Wednesday, August 17, 2011

Free Resources for World Rabies Day

World Rabies Day is on September 28, 2011. Partners around the world are holding events and engaging in public education campaigns to help eliminate this completely preventable disease. Key campaign messages include: Vaccinate your companion animals and stay away from stray animals and wild animals.

Despite being 100% preventable, it is estimated that 55,000 people die worldwide from rabies each year, approximately one person every ten minutes.  The World Rabies Day initiative is a global rabies awareness campaign being spearheaded by the UK charity Alliance for Rabies Control and the US Centers for Disease Control and Prevention (CDC).

“This campaign offers all of us a unique opportunity to increase global awareness of the most deadly disease known to humans,” says Dr. Deborah Briggs, Executive Director for the Alliance of Rabies Control. “A major part of this effort is the declaration of an annual World Rabies Day on September 28th. Events are planned throughout the world to increase awareness about rabies, and to raise support and funding towards its prevention and control.” 

The cornerstones of rabies prevention are vaccination of companion animals and avoiding contact with potentially infected wild animals.

Free Resources from Doggone Safe

Doggone Safe will join the list of international partners who are rallied towards Working Together to Make Rabies History!  “Doggone Safe is proud to be a World Rabies Day partner and we encourage all our members to get involved with Word Rabies Day events in their communities” says President and co-founder Joan Orr. “We have produced a postcard to help kids and families learn how to help animals and prevent exposure to rabies.” The main focus of this is to stay away from wild animals and loose dogs and to tell an adult. The best way to help an animal is to stay away from it and call Animal Control.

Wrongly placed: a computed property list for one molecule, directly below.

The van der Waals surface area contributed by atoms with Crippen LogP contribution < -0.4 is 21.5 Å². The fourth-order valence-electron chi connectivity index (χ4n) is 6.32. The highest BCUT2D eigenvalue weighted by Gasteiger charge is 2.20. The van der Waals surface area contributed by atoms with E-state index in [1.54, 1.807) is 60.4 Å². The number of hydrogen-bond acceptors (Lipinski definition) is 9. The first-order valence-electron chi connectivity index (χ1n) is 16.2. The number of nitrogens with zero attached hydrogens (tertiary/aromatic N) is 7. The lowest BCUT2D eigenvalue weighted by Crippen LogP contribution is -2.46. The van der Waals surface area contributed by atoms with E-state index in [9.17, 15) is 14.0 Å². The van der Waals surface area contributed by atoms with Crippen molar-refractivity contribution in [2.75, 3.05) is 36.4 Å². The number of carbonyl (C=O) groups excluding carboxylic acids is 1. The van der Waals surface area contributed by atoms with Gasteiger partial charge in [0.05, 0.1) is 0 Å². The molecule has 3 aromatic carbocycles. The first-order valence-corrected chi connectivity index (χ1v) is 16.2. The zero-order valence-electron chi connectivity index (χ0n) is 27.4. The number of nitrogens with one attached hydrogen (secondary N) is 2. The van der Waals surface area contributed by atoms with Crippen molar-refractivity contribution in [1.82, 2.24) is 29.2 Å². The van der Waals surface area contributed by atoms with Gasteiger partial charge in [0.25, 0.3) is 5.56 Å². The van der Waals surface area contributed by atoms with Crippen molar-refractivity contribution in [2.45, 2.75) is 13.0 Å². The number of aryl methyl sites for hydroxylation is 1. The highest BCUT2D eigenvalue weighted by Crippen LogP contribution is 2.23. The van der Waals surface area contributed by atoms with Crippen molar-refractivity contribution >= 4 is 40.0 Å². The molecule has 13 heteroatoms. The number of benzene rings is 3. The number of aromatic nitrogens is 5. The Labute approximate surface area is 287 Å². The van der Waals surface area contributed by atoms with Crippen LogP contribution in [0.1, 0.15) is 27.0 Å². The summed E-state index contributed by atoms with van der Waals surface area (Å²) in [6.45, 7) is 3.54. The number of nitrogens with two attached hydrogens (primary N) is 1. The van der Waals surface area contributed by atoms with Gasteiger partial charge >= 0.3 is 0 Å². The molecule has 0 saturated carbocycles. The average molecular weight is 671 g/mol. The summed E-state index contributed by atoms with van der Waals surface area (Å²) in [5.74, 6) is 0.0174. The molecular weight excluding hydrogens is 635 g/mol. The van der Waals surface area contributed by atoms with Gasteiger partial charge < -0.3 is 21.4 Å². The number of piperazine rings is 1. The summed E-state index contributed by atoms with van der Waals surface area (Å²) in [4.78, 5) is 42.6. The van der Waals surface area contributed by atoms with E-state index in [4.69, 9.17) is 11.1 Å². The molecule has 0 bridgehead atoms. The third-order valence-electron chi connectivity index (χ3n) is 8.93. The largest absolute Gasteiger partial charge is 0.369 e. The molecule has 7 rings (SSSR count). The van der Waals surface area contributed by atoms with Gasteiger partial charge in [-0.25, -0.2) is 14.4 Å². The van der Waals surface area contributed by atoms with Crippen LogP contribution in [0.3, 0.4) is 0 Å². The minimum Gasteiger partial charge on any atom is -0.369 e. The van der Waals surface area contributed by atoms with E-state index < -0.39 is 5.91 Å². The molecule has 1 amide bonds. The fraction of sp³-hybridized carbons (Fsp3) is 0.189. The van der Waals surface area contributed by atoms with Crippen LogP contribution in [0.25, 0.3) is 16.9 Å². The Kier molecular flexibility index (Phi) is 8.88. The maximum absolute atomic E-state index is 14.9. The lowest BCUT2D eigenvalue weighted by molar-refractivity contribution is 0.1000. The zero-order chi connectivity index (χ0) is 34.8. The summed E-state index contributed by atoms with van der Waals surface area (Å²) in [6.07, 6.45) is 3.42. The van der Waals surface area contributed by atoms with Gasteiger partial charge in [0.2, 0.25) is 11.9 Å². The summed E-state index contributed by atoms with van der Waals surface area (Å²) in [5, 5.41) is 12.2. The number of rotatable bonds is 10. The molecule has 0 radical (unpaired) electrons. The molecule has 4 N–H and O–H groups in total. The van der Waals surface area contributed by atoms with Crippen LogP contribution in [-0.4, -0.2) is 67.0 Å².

This year we have two versions of the postcard: one that focuses on North American wildlife that may carry rabies and on that focuses on stray dogs and cats. This is also available in poster format and in a version to which you can add your own logo and contact information (if you have the capability to edit the files - Photoshop for example). Download these from this link.

Rabies is rare in domestic dogs in most developed countries, so a loose dog that a child encounters is not likely to be rabid. Children should be encouraged to stay away from all dogs that do not have an owner holding the leash and to Be a Tree (stand still and quiet and avoid eye contact) if a loose dog comes up to them.

Doggone Safe has experts in dog training, dog behavior and dog bite prevention education available for interview. More information about the World Rabies Day Campaign can be found at

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